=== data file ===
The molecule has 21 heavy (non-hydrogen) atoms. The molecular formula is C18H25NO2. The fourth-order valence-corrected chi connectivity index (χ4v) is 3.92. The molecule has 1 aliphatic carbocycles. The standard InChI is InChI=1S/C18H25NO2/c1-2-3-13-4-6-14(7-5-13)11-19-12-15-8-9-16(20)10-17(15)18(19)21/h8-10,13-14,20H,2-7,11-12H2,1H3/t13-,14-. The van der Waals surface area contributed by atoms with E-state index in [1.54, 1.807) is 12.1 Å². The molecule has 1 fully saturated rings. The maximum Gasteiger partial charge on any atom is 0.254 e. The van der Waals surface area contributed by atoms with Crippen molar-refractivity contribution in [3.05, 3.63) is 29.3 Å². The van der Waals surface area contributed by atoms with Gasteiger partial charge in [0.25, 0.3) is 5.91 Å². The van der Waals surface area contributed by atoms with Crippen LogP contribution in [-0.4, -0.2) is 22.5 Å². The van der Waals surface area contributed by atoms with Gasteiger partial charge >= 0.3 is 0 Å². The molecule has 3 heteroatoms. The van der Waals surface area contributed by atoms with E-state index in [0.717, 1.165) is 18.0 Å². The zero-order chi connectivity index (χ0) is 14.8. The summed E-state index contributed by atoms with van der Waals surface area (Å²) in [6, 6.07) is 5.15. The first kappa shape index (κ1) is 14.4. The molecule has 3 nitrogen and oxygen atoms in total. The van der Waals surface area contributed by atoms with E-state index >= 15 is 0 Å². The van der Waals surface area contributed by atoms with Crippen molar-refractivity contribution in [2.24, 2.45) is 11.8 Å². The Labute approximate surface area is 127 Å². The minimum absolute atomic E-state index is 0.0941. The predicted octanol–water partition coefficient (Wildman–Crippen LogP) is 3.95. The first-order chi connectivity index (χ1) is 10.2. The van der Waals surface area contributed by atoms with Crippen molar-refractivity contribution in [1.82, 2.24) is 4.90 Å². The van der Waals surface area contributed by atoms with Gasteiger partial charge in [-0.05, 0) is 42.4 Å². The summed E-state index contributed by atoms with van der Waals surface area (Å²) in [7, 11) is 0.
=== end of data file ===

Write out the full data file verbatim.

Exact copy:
The molecule has 21 heavy (non-hydrogen) atoms. The molecular formula is C18H25NO2. The fourth-order valence-corrected chi connectivity index (χ4v) is 3.92. The molecule has 1 aliphatic carbocycles. The standard InChI is InChI=1S/C18H25NO2/c1-2-3-13-4-6-14(7-5-13)11-19-12-15-8-9-16(20)10-17(15)18(19)21/h8-10,13-14,20H,2-7,11-12H2,1H3/t13-,14-. The van der Waals surface area contributed by atoms with E-state index in [1.54, 1.807) is 12.1 Å². The molecule has 1 fully saturated rings. The maximum Gasteiger partial charge on any atom is 0.254 e. The van der Waals surface area contributed by atoms with Crippen molar-refractivity contribution in [3.05, 3.63) is 29.3 Å². The van der Waals surface area contributed by atoms with Gasteiger partial charge in [0.25, 0.3) is 5.91 Å². The van der Waals surface area contributed by atoms with Crippen LogP contribution in [-0.4, -0.2) is 22.5 Å². The van der Waals surface area contributed by atoms with Gasteiger partial charge >= 0.3 is 0 Å². The molecule has 3 heteroatoms. The van der Waals surface area contributed by atoms with E-state index in [0.717, 1.165) is 18.0 Å². The zero-order chi connectivity index (χ0) is 14.8. The summed E-state index contributed by atoms with van der Waals surface area (Å²) in [6, 6.07) is 5.15. The first kappa shape index (κ1) is 14.4. The molecule has 3 nitrogen and oxygen atoms in total. The van der Waals surface area contributed by atoms with E-state index >= 15 is 0 Å². The van der Waals surface area contributed by atoms with Crippen molar-refractivity contribution in [2.24, 2.45) is 11.8 Å². The Labute approximate surface area is 127 Å². The minimum absolute atomic E-state index is 0.0941. The predicted octanol–water partition coefficient (Wildman–Crippen LogP) is 3.95. The first-order chi connectivity index (χ1) is 10.2. The van der Waals surface area contributed by atoms with Crippen molar-refractivity contribution in [1.82, 2.24) is 4.90 Å². The van der Waals surface area contributed by atoms with Gasteiger partial charge in [-0.05, 0) is 42.4 Å². The summed E-state index contributed by atoms with van der Waals surface area (Å²) in [7, 11) is 0.